09/15/2014 01:38 pm ET Updated Nov 15, 2014

The Dichotomy of Faith

Self-help clichés and positive affirmations can on occasion be motivating, supportive and helpful; other times they can be downright frustrating and reek of total bull. "They" say failure is the stepping stone to success (at this rate I should be a huge star any day now). "They" also say when you're at the bottom there is nowhere to go but up (only problem is, you don't always know when you're at the bottom, and sometimes you think you are and yet you manage to slide a little further in the wrong direction).

And we've all heard these words when we are struggling through a tough scenario: "Trust," "Have faith," "Don't worry, things will work out." Often, these encouraging words make me feel as though I am supposed to have super human powers to avoid any level of stress or fear. That if you have faith you also must not feel fear and if you do then you're just not good enough, not trusting enough, not faithful enough (another way to wonder "where do I not measure up?"). Ascribing to the philosophy that we can be completely free of fear and worry can lead us down the path of suppression and denial (instead of release and transformation).

One saying that I do love is "feel the fear and do it anyway." But now I was facing a situation where I couldn't really "do" anything. I was actively managing my day and my stress. I am not a morning person, yet I was so excited by my new life unfolding and pursuing my passions that I was getting up at 6:45 a.m. three days a week to take Bikram yoga, taking boot camp at the park, juicing fresh vegetables, eating well, cutting back on the wine, managing my time during the day, focusing on my writing, meditating daily and staying busy with events and support from loved ones. I was "doing" everything I could to manage my fear and anxiety and to avoid a meltdown. But deep inside, I was really afraid.

All of my friends and loved ones wanted me to be OK, there was no malice on their part, but underlying my situation was a real fear. I had done "the work." I was ready to move on and be joyful, I was joyful. But information that I was told to me was incorrect and I was left holding a very frightening bag that I didn't know what to do with.

When we begin to awaken, we want to be able to express vulnerability (at least theoretically). But we are inherently uncomfortable with it, in ourselves and in others. We judge ourselves and others when we feel and exhibit these uglier emotions. But as Brene Brown says in Daring Greatly "there is no 'get out of vulnerability free card.'"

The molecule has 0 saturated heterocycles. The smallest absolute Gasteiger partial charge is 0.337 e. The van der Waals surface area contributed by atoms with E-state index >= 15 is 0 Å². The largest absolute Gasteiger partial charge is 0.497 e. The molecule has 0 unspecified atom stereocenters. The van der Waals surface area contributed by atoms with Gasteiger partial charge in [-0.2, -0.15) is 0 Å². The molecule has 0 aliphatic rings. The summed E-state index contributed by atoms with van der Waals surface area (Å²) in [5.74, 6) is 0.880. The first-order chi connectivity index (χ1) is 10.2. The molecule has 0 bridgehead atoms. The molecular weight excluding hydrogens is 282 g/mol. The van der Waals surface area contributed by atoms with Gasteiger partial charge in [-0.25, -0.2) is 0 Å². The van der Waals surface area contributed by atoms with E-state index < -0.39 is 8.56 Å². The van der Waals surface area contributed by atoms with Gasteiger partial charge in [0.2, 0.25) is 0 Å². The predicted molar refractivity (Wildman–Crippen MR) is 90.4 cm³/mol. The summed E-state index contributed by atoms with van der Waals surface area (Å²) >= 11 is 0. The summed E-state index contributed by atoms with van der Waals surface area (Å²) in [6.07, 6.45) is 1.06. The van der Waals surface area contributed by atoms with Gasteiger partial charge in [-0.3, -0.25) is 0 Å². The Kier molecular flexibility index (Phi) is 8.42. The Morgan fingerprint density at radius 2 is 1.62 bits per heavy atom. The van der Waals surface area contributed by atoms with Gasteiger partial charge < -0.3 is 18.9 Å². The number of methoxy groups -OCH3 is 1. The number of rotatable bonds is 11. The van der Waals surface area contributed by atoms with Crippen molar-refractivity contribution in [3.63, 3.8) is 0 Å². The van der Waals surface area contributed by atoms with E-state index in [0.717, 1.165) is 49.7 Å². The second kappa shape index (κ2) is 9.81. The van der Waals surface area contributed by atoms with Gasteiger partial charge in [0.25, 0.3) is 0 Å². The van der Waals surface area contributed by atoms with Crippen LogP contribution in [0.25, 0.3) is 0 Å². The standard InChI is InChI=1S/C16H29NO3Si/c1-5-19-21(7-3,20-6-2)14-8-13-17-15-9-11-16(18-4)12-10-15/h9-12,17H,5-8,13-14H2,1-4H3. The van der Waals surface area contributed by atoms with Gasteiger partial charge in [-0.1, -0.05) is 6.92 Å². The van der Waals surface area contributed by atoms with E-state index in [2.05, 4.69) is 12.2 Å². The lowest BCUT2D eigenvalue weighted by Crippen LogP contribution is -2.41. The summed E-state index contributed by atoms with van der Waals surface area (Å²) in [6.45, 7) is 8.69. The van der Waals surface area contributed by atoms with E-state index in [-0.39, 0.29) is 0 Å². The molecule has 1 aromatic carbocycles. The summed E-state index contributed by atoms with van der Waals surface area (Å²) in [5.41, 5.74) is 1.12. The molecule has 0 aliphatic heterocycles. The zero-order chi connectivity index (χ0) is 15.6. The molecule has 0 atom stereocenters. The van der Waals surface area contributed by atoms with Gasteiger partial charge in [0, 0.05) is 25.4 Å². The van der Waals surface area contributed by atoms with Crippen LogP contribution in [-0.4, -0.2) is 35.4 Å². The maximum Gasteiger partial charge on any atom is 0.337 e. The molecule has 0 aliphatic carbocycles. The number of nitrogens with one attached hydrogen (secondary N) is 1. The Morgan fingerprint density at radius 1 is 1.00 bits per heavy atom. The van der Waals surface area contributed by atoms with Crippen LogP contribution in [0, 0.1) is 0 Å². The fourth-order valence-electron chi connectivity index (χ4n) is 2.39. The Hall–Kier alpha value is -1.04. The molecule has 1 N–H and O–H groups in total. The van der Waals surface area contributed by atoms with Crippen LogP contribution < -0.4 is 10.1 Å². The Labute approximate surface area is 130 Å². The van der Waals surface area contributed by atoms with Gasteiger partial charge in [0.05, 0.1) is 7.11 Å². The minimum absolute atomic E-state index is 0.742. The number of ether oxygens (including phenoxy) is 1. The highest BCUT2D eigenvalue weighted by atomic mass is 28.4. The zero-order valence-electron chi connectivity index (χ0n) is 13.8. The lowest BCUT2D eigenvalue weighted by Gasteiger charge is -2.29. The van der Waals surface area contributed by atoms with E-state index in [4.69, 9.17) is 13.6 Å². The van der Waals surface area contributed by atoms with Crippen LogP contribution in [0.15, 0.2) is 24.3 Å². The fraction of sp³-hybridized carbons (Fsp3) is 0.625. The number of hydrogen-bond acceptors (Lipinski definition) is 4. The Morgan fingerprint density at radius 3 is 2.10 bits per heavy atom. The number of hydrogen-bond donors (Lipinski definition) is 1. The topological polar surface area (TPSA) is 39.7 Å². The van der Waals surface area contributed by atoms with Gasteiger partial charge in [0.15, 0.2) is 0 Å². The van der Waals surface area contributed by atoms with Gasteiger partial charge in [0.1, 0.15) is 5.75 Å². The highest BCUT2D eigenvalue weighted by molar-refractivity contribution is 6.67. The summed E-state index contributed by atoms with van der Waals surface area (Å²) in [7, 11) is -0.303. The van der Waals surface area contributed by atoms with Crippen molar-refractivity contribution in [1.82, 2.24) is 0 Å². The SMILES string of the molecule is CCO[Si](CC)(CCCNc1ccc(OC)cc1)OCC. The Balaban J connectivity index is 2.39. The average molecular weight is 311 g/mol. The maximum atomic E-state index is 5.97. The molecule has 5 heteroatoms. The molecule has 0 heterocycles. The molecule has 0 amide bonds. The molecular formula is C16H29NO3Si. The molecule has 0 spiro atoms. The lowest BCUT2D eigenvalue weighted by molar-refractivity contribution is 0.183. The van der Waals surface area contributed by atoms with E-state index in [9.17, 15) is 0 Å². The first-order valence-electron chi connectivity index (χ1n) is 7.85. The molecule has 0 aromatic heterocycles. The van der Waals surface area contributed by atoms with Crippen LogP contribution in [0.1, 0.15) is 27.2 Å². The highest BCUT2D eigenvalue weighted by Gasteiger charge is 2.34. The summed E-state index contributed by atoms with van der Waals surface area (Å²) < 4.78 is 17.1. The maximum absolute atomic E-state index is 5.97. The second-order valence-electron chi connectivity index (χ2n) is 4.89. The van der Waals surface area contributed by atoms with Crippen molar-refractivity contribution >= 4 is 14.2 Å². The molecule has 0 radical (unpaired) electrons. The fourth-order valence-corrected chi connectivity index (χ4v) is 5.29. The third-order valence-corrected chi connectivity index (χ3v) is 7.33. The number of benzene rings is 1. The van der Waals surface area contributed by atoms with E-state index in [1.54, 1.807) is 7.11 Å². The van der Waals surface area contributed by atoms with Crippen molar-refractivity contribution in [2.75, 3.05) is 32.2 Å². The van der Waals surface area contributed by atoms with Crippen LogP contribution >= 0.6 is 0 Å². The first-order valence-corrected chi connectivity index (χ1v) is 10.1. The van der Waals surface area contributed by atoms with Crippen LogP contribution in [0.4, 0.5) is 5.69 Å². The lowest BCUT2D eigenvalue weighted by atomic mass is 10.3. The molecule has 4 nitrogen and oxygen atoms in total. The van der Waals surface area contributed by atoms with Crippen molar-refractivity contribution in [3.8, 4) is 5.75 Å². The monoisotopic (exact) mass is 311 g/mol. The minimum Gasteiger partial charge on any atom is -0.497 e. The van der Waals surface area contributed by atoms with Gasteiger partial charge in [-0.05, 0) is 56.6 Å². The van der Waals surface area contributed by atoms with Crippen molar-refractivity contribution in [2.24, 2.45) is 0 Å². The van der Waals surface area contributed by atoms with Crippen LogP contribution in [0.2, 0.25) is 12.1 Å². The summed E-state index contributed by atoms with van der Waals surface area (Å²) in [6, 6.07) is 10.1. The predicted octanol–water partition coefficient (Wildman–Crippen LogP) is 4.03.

What I realized, though, is that from time to time the answer to a tough situation really is feeling the anger, the fear, the disappointment. Sometimes to get to the other side you have to wade through a really tough patch of internal stuff. To change the tapes you need to roll up the car windows to kick and scream and cry before you can create the new tapes and get them playing in your head. This can be true with grief, with fear, with anxiety, etc.

The situation we may be facing now is scary, but it is also triggering all the other times in our life where we felt scared, abandoned, betrayed or whatever else is coming up for us. That emotion has to get out. It wants to get out! Let it out. It's impossible to move forward and FEEL faithful and trusting, unless you let that wild banshee scream and kick. And on occasion after all that effort the banshee needs a Xanax, a glass of wine, and the nearest mattress on which to pass out.

To get back to the place of feeling and being open, we need to meditate on disappointment, on fear, and on angst. These are natural and deep rooted, real emotions that humans have to express. Let's not pretend they don't exist and let's not suppress them to prove the clichés right.

So I let the emotion out -- the fear, overwhelm, the frustration. I cried, I screamed, I got frustrated, frightened, angry, disappointed and hopeless -- for a moment. I released the bottled up emotion inside of me, and felt some relief. I still had no answer to my problem, but I had moved beyond paralysis.

In the end, the greatest gift arose from this experience. When my boyfriend came home that evening (even though I told him to go watch football instead because I felt crappy), I walked up to him and said "I'm scared." He didn't tell me everything would be okay, or to have faith. All he replied with was "I know" and a hug. And sometimes, that's all it takes.